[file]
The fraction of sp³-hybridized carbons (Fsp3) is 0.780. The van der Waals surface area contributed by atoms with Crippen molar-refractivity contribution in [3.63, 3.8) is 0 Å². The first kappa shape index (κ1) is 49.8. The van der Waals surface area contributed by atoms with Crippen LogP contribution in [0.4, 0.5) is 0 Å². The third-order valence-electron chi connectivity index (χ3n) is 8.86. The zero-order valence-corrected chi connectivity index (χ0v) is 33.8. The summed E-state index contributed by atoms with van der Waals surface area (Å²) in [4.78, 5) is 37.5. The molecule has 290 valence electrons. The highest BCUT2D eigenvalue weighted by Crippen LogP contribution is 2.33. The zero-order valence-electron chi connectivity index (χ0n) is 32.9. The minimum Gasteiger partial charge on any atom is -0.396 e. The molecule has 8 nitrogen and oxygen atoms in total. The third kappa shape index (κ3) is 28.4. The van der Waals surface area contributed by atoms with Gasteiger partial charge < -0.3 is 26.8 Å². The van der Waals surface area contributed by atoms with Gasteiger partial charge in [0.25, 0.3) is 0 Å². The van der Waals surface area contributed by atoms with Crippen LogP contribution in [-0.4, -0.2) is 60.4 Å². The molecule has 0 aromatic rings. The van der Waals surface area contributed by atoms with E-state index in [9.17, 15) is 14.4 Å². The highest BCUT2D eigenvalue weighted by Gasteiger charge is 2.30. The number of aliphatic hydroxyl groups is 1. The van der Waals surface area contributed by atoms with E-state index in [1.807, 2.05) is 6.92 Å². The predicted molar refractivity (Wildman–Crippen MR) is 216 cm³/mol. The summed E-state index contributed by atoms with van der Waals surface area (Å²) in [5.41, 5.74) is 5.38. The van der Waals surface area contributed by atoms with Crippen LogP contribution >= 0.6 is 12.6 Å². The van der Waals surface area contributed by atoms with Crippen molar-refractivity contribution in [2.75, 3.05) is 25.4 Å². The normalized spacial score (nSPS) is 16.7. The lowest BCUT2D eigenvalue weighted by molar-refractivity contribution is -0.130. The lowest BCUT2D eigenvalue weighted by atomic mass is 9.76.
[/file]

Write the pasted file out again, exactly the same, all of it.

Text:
The fraction of sp³-hybridized carbons (Fsp3) is 0.780. The van der Waals surface area contributed by atoms with Crippen molar-refractivity contribution in [3.63, 3.8) is 0 Å². The first kappa shape index (κ1) is 49.8. The van der Waals surface area contributed by atoms with Crippen LogP contribution in [0.4, 0.5) is 0 Å². The third-order valence-electron chi connectivity index (χ3n) is 8.86. The zero-order valence-corrected chi connectivity index (χ0v) is 33.8. The summed E-state index contributed by atoms with van der Waals surface area (Å²) in [4.78, 5) is 37.5. The molecule has 290 valence electrons. The highest BCUT2D eigenvalue weighted by Crippen LogP contribution is 2.33. The zero-order valence-electron chi connectivity index (χ0n) is 32.9. The minimum Gasteiger partial charge on any atom is -0.396 e. The molecule has 8 nitrogen and oxygen atoms in total. The third kappa shape index (κ3) is 28.4. The van der Waals surface area contributed by atoms with Gasteiger partial charge < -0.3 is 26.8 Å². The van der Waals surface area contributed by atoms with Gasteiger partial charge in [0.25, 0.3) is 0 Å². The van der Waals surface area contributed by atoms with Crippen LogP contribution in [-0.4, -0.2) is 60.4 Å². The molecule has 0 aromatic rings. The van der Waals surface area contributed by atoms with E-state index in [9.17, 15) is 14.4 Å². The highest BCUT2D eigenvalue weighted by Gasteiger charge is 2.30. The number of aliphatic hydroxyl groups is 1. The van der Waals surface area contributed by atoms with E-state index in [1.807, 2.05) is 6.92 Å². The predicted molar refractivity (Wildman–Crippen MR) is 216 cm³/mol. The summed E-state index contributed by atoms with van der Waals surface area (Å²) in [5.41, 5.74) is 5.38. The van der Waals surface area contributed by atoms with Crippen LogP contribution >= 0.6 is 12.6 Å². The van der Waals surface area contributed by atoms with Crippen molar-refractivity contribution in [2.75, 3.05) is 25.4 Å². The normalized spacial score (nSPS) is 16.7. The lowest BCUT2D eigenvalue weighted by molar-refractivity contribution is -0.130. The lowest BCUT2D eigenvalue weighted by atomic mass is 9.76.